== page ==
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Alpine skiing

Super combined skier

Winter Olympics guide - Super combined

Skiing has been helping humans conquer the white stuff ever since Norwegian hunters started using bits of wood strapped to their feet to chase their prey.

Five thousand years on, it is one of the most popular pastimes in the world.

Alpine skiing has four different disciplines - downhill, super-G, giant slalom, slalom.

The downhill is for speed freaks, and the slalom for master turners - and the combined provides an all-round test by putting the two together.


The combined consists of one downhill run, followed by two slalom runs.

All three runs are done in a single day, and the skier with the quickest aggregate time is the winner.

The length of the courses used in the combined is shorter than in the individual downhill and slalom events.

The structure of the runs is designed by two representatives from competing nations, usually one of the coaches.

The skiers decide their own starting position with a complex formula using the skiers' world ranking points determining the order they choose in.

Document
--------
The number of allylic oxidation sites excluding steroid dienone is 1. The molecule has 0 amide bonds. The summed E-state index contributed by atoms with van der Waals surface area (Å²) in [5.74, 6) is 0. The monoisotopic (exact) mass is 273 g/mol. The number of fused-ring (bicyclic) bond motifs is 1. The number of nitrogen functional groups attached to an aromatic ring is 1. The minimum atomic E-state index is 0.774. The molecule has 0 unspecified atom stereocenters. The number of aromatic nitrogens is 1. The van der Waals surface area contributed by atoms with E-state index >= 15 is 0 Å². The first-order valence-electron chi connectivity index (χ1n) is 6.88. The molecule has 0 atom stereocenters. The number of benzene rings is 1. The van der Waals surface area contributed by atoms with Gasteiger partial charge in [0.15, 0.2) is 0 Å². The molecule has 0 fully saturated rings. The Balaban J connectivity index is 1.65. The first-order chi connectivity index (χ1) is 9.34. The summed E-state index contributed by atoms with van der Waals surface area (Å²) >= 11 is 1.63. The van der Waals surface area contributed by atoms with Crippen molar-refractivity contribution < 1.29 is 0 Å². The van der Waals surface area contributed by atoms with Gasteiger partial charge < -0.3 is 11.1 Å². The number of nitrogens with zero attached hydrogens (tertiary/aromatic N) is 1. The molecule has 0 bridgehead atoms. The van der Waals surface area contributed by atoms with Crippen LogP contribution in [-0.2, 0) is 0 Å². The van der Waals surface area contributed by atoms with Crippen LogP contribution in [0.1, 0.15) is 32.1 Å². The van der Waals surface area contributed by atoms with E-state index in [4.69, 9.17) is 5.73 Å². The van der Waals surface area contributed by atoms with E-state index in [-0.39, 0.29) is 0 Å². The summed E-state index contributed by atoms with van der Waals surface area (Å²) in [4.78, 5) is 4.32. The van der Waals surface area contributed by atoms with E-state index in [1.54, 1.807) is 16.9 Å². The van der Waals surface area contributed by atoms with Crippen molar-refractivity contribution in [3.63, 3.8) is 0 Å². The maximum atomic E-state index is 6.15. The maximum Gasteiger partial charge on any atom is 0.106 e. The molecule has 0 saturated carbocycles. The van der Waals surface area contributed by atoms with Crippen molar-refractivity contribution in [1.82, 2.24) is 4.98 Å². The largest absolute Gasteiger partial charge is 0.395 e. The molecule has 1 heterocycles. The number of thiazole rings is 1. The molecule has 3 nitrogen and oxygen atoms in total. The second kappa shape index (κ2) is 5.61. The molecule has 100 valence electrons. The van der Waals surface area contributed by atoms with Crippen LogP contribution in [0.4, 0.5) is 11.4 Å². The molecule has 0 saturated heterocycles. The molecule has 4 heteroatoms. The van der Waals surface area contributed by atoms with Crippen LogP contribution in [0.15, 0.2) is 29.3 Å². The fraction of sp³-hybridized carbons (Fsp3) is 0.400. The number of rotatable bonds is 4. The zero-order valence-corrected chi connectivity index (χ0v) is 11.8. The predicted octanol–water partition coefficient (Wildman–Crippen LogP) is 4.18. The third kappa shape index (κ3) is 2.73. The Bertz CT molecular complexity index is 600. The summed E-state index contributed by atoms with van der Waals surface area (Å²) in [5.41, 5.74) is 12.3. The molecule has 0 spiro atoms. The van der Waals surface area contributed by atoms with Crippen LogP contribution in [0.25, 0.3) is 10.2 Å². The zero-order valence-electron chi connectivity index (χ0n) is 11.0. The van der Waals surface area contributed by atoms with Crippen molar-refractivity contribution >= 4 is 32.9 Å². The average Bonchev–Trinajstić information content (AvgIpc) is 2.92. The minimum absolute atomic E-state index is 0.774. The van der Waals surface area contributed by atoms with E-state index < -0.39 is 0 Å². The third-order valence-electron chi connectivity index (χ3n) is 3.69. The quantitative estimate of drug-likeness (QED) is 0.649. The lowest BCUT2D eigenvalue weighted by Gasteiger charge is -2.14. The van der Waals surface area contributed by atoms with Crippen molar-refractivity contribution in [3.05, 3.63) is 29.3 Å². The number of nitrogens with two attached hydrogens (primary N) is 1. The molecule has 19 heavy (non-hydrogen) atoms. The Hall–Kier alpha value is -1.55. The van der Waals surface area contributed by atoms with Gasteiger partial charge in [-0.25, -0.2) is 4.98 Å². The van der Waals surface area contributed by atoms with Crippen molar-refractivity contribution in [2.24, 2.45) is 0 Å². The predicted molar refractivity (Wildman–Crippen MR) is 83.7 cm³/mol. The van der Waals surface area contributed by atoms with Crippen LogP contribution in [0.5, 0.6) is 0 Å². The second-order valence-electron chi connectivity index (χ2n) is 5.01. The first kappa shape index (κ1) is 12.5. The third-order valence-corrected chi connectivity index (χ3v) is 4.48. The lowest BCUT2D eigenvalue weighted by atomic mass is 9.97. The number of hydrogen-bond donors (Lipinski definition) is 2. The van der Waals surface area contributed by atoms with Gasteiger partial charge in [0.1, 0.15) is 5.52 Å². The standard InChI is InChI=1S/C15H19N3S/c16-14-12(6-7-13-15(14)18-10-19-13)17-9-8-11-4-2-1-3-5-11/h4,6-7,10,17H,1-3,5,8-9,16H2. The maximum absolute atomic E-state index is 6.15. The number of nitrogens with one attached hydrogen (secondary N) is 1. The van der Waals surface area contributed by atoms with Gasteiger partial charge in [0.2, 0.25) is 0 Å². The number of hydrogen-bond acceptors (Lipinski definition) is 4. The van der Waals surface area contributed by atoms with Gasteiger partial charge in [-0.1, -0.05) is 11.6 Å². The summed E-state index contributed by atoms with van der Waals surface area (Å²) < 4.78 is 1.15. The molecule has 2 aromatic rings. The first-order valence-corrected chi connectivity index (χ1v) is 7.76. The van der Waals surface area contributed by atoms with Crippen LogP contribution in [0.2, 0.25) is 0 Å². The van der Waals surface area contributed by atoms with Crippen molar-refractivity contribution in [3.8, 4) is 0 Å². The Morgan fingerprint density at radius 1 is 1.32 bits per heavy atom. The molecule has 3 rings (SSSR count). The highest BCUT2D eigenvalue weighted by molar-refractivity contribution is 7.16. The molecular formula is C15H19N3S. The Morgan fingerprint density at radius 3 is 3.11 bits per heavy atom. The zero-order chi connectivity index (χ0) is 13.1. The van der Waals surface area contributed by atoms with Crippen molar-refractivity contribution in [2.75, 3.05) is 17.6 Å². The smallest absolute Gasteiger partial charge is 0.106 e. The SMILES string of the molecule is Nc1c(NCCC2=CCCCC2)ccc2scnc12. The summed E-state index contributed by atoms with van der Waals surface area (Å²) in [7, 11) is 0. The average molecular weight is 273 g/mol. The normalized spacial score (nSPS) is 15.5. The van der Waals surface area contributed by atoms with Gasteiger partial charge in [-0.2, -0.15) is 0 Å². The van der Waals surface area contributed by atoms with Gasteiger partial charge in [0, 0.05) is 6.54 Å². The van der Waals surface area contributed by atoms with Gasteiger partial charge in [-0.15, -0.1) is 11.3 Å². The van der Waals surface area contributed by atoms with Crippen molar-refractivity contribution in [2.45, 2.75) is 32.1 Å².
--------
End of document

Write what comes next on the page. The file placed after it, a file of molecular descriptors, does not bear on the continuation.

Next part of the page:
The top-ranked skier gets to decide first, with their choices being based on weather and course conditions.

Ski comparison graphic

Different skis are used for the downhill and slalom legs of the combined event.

Downhill skis are longer for more speed, and slalom skis are shorter and more shaped to help with precision turning.


Other equipment includes gloves and goggles.


You need to be an accomplished skier before you start carving through gates and flying down the piste.

But if you think you are ready for the challenge, Snowsport GB has details of how to get involved.

And for more information on the ski world, visit the International Ski Federation's website.


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